Incredible Olympic Tech
The Games require more than superhuman athletes. Behind every successful Olympian there’s probably some incredible piece of kit
Small margins make for big gains in sport, so the British cycling team sported the world’s first battery-powered “hot pants” in 2012. Before competing, riders warmed up on a training bike but rather than getting off and allowing muscles to cool while they waited for the race to start, Jason Kenny et al pulled on heated pants – developed by Adidas in collaboration with Loughborough University to keep muscles at the optimum temperature. Chris Hoy said of their use: “You feel like you did at the end of a warm-up, but not out of breath or fatigued. It gets you in the optimum state for training and competition.”
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Speedy Track Surfaces
Usain and co fly round a “Mondotrack” these days. A thinner layer made of rubber granules sits on top of a shock-absorption skin. The upper layer reduces the bite depth of runner’s spikes, which can slow them down, while the shock-absorbing underlayer provides support and bounce.
Water-surface agitators break up the reflection of the ceiling or sky to help divers’ perception of where the water surface is. The bottom of the pool is usually dark-coloured too, because divers can lose their bearings when they rotate: nobody wants an Olympic belly flop.
They made their Olympic debut in 2012 as part of the modern pentathlon. Lack of pellets means spectators can get closer to the action, and the pistols “shoot” laser beams with a discharge of compressed air for a satisfying bang.
Precision Starting Pistols
The pistol sends an electrical current to the starting blocks and its sound is amplified through speakers so every athlete hears it at exactly the same time. At the finish line, a laser sends a signal back to record the time to the nearest one thousandth of a second.
The Bubble Line
There are two ways of knowing when you cross the finish line as a rower or canoe sprinter: a beep and a bubble line. The crowd usually drowns out the beep, so winners need to “feel” the line under their boat. Holes are drilled into a hose at 20-30cm intervals, a compressor forces air into the hose and hey presto!
The taekwondo scoring system used to rely on what the refs spotted, but now athletes wear magnetised socks and have impact sensors in vests, and for Rio, in head protectors too. That’s important because head-blows are worth three times more than torso and often decide contests.
Samsung has created a swim cap to help blind swimmers know when to turn at the end of the pool. Currently their coach taps them with a pole to tell them to turn, but the Blind Cap is fitted with a vibrating sensor to alert the swimmer. It’s activated by an app or smartwatch and it’s hoped the IOC will approve its use for the Paralympic Games next month.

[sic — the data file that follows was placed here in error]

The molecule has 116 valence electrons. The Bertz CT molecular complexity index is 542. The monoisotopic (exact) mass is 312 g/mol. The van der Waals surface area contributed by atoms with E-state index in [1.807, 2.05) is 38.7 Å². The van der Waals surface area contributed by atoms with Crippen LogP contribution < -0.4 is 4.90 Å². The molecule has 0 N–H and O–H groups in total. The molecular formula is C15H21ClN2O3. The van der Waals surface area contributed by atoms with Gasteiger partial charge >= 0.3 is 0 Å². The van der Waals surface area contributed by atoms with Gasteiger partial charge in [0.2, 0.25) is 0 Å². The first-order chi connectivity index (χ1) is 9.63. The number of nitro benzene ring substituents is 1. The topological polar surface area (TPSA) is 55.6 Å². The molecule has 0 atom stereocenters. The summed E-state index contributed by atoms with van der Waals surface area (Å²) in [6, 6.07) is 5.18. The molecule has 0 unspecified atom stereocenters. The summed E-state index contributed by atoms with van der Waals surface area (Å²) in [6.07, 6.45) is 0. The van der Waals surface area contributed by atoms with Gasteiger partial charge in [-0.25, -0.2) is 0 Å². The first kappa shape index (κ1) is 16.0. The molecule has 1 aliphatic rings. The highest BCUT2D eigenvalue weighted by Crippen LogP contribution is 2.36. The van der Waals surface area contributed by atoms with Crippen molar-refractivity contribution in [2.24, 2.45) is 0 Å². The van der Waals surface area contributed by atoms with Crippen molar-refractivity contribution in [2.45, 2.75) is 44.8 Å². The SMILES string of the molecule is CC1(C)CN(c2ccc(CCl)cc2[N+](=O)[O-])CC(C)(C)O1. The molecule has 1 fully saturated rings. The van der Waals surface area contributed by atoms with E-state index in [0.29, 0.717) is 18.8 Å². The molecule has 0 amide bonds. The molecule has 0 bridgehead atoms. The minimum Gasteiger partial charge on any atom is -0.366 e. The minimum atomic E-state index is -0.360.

Sailing has traditionally been a tricky spectator sport, because you can’t get much sense of the out-at-sea action from the shore. Now “Pigeon Vision” uses specialist drones to picture and track races – soaring across the waves so you don’t have to.
Look out for the two long rods extending horizontally from the grip during archery. They’re weights that dampen vibrations for just long enough – about 15 milliseconds – for the arrow to escape the bow. Archers fine-tune the weight to suit their style.
On-court cameras track the trajectory of the ball during tennis matches, then use modelling techniques to predict where it landed – in or out. Players can use it three times to challenge umpire decisions – and Hawk-Eye always wins. No more controversial line calls and racquet-slinging required.
Contact pads at the end of the pools contain accelerometers – once a swimmer hits it with a pressure of 6.6lb their time is taken. Touch pads also detect when a swimmer dives into the pool and lights mounted on the starting blocks indicate the first three swimmers to tap touch pads at the end of a race.
Transponder-Loaded Water Gates
Open water gates at the beginning, end and at locations along the course in the swimming marathon use transponders that react to transmitters worn on each athlete’s wrist. The finish line also hosts high-def cameras for when the race is tight.
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Laura Potter is an experienced writer and editor who contributed to Coach magazine in 2016. Laura specialises in health, nutrition, fitness and wellbeing, and has written for a wide range of publications including The Guardian's Saturday magazine, Women's Health UK, Men's Health UK, Stylist, Men's Fitness UK, Healthy magazine, Cosmo Body and Netdoctor.